Saudi Arabia has announced a ban on using cooking gas cylinders of various types and sizes for cooking in all pilgrims’ camps and offices of government agencies located around holy sites where the Hajj rituals are performed.
It is known that the Kingdom is now finalizing its preparations for next month’s Hajj season.
The General Directorate of Civil Defense, which announced the new regulation, stressed that the ban would be enforced from the morning of the first day of Dhul-Hijjah, the last month of the Islamic calendar, in which the Hajj rituals are performed.
The peak of this year’s hajj season is expected to fall on July 8, coinciding with the 9th of Dhul-Hijjah.
The Civil Defense added that the prohibition on using LPG (liquefied petroleum gas) in holy sites during the Hajj season would be carried out in collaboration with the security authorities.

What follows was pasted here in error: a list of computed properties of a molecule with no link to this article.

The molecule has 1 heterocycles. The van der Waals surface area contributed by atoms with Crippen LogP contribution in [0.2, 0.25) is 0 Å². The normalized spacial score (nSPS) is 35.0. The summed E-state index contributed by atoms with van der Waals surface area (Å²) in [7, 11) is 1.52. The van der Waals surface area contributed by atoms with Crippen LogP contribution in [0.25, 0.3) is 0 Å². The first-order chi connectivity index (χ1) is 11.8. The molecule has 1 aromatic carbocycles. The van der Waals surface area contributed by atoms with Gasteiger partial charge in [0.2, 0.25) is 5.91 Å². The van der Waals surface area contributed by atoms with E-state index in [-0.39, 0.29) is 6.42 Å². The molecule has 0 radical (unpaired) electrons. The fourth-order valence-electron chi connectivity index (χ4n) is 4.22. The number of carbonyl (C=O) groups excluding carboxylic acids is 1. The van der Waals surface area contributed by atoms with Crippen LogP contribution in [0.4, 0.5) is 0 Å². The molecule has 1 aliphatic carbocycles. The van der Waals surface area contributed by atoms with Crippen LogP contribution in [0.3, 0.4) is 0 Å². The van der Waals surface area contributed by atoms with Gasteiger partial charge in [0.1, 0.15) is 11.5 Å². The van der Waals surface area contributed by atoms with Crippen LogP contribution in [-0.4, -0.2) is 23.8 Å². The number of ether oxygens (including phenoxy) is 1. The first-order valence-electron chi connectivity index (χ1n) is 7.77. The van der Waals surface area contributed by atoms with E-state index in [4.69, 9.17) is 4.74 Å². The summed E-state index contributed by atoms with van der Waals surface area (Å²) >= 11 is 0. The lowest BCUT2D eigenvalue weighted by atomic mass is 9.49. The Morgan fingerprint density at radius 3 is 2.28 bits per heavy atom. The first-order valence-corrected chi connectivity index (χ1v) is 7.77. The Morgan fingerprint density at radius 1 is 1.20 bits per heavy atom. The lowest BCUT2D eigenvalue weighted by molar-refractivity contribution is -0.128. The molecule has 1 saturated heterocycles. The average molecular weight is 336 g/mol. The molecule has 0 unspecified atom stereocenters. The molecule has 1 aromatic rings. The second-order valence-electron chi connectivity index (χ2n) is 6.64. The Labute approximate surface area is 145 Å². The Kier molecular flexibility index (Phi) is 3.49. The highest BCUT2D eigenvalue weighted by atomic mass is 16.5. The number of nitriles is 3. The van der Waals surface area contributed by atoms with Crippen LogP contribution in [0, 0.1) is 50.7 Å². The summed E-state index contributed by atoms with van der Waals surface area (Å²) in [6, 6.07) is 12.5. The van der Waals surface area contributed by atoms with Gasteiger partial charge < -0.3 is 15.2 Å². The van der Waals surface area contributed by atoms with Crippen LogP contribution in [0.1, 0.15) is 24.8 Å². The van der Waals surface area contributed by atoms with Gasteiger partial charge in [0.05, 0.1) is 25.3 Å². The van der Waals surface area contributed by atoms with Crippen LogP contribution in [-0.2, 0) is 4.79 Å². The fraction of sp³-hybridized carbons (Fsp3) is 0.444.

The prohibition on the use of cooking gas cylinders is part of the Civil Defense measures to ensure safety for pilgrims and reduce the risk of unwanted things happening, especially in this case fire, during the preparation of the pilgrims’ camp, as well as the period of stay of pilgrims there to complete the pilgrimage.
In this year’s Hajj season, the Kingdom decided to accept pilgrims from abroad again, the first time in the last two years since the outbreak of the coronavirus.
It is known that the Civil Defense fire prevention and safety supervision teams will conduct comprehensive field tours and inspections of all government agencies and commercial establishments in holy sites such as Mina, Muzdalifah, and Arafah, to ensure compliance with this rule.
The Civil Defense warns that if the use of these related items is found, the gas stoves and cylinders that were found will be confiscated. Legal action will be taken against anyone caught violating the rules and regulations set by the authorities.
Earlier, Saudi Arabia said it had issued permits for one million pilgrims from inside and outside the Kingdom to perform this year’s Hajj after limiting only a few thousand Muslims living within the country due to the pandemic.
Before the COVID-19 pandemic spread worldwide in early 2020, 2.5 million Muslims from around the world attended the Hajj season in Saudi Arabia every year.